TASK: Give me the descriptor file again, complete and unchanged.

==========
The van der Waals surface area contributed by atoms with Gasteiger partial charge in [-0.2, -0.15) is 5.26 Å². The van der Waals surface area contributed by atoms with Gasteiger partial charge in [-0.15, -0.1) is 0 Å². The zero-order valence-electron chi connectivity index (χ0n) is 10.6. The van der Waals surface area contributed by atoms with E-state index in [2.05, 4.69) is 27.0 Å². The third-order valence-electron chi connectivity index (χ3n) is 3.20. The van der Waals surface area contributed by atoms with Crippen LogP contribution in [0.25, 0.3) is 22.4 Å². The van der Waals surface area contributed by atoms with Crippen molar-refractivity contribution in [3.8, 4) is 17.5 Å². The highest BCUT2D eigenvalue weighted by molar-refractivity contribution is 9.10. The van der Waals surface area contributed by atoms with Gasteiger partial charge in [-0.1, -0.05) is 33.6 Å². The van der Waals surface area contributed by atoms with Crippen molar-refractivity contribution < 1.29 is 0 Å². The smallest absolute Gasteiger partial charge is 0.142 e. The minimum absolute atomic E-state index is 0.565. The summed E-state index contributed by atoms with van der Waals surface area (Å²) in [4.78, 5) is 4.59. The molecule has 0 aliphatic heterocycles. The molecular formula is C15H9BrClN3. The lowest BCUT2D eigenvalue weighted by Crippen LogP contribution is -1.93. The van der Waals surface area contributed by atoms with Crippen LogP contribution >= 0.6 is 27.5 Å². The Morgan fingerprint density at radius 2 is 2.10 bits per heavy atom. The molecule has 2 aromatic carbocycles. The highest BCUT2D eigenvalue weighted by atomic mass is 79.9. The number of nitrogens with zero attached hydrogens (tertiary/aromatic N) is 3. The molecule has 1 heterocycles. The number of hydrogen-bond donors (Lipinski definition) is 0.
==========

The van der Waals surface area contributed by atoms with Gasteiger partial charge in [-0.2, -0.15) is 5.26 Å². The van der Waals surface area contributed by atoms with Gasteiger partial charge in [-0.15, -0.1) is 0 Å². The zero-order valence-electron chi connectivity index (χ0n) is 10.6. The van der Waals surface area contributed by atoms with E-state index in [2.05, 4.69) is 27.0 Å². The third-order valence-electron chi connectivity index (χ3n) is 3.20. The van der Waals surface area contributed by atoms with Crippen LogP contribution in [0.25, 0.3) is 22.4 Å². The van der Waals surface area contributed by atoms with Crippen molar-refractivity contribution in [3.8, 4) is 17.5 Å². The highest BCUT2D eigenvalue weighted by molar-refractivity contribution is 9.10. The van der Waals surface area contributed by atoms with Gasteiger partial charge in [-0.1, -0.05) is 33.6 Å². The van der Waals surface area contributed by atoms with Crippen molar-refractivity contribution < 1.29 is 0 Å². The smallest absolute Gasteiger partial charge is 0.142 e. The minimum absolute atomic E-state index is 0.565. The summed E-state index contributed by atoms with van der Waals surface area (Å²) in [4.78, 5) is 4.59. The molecule has 0 aliphatic heterocycles. The molecular formula is C15H9BrClN3. The lowest BCUT2D eigenvalue weighted by Crippen LogP contribution is -1.93. The van der Waals surface area contributed by atoms with Crippen LogP contribution >= 0.6 is 27.5 Å². The Morgan fingerprint density at radius 2 is 2.10 bits per heavy atom. The molecule has 2 aromatic carbocycles. The highest BCUT2D eigenvalue weighted by atomic mass is 79.9. The number of nitrogens with zero attached hydrogens (tertiary/aromatic N) is 3. The molecule has 1 heterocycles. The number of hydrogen-bond donors (Lipinski definition) is 0.